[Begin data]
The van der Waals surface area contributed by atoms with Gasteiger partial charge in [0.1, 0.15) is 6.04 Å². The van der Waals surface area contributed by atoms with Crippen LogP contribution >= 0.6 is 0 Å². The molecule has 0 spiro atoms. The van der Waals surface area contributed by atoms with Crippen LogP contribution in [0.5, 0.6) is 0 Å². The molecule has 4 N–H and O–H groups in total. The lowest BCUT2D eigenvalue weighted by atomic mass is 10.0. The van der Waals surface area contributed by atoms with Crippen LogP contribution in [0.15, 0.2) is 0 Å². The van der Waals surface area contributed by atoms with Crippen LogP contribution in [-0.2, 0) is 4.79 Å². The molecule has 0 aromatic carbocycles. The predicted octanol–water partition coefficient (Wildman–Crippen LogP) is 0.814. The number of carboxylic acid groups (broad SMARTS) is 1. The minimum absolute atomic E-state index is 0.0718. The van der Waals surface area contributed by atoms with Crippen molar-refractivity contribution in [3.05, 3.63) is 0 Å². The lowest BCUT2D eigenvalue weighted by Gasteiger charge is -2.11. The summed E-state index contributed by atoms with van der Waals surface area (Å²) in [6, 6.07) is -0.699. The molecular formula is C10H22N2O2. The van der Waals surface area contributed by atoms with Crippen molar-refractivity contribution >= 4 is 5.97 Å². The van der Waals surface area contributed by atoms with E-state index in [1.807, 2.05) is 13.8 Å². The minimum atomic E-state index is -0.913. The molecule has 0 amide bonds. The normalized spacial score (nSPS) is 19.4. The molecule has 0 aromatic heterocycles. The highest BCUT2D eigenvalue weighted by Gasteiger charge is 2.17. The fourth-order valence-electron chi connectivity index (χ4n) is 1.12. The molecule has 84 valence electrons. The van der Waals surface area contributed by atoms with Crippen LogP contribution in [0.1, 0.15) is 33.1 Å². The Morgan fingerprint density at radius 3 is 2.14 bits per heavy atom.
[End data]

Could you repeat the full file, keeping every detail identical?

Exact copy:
The van der Waals surface area contributed by atoms with Gasteiger partial charge in [0.1, 0.15) is 6.04 Å². The van der Waals surface area contributed by atoms with Crippen LogP contribution >= 0.6 is 0 Å². The molecule has 0 spiro atoms. The van der Waals surface area contributed by atoms with Crippen LogP contribution in [0.5, 0.6) is 0 Å². The molecule has 4 N–H and O–H groups in total. The lowest BCUT2D eigenvalue weighted by atomic mass is 10.0. The van der Waals surface area contributed by atoms with Crippen LogP contribution in [0.15, 0.2) is 0 Å². The van der Waals surface area contributed by atoms with Crippen LogP contribution in [-0.2, 0) is 4.79 Å². The molecule has 0 aromatic carbocycles. The predicted octanol–water partition coefficient (Wildman–Crippen LogP) is 0.814. The number of carboxylic acid groups (broad SMARTS) is 1. The minimum absolute atomic E-state index is 0.0718. The van der Waals surface area contributed by atoms with Crippen molar-refractivity contribution in [3.05, 3.63) is 0 Å². The lowest BCUT2D eigenvalue weighted by Gasteiger charge is -2.11. The summed E-state index contributed by atoms with van der Waals surface area (Å²) in [6, 6.07) is -0.699. The molecular formula is C10H22N2O2. The van der Waals surface area contributed by atoms with Crippen molar-refractivity contribution >= 4 is 5.97 Å². The van der Waals surface area contributed by atoms with E-state index in [1.807, 2.05) is 13.8 Å². The minimum atomic E-state index is -0.913. The molecule has 0 amide bonds. The normalized spacial score (nSPS) is 19.4. The molecule has 0 aromatic heterocycles. The highest BCUT2D eigenvalue weighted by Gasteiger charge is 2.17. The fourth-order valence-electron chi connectivity index (χ4n) is 1.12. The molecule has 84 valence electrons. The van der Waals surface area contributed by atoms with Crippen LogP contribution in [0.1, 0.15) is 33.1 Å². The Morgan fingerprint density at radius 3 is 2.14 bits per heavy atom.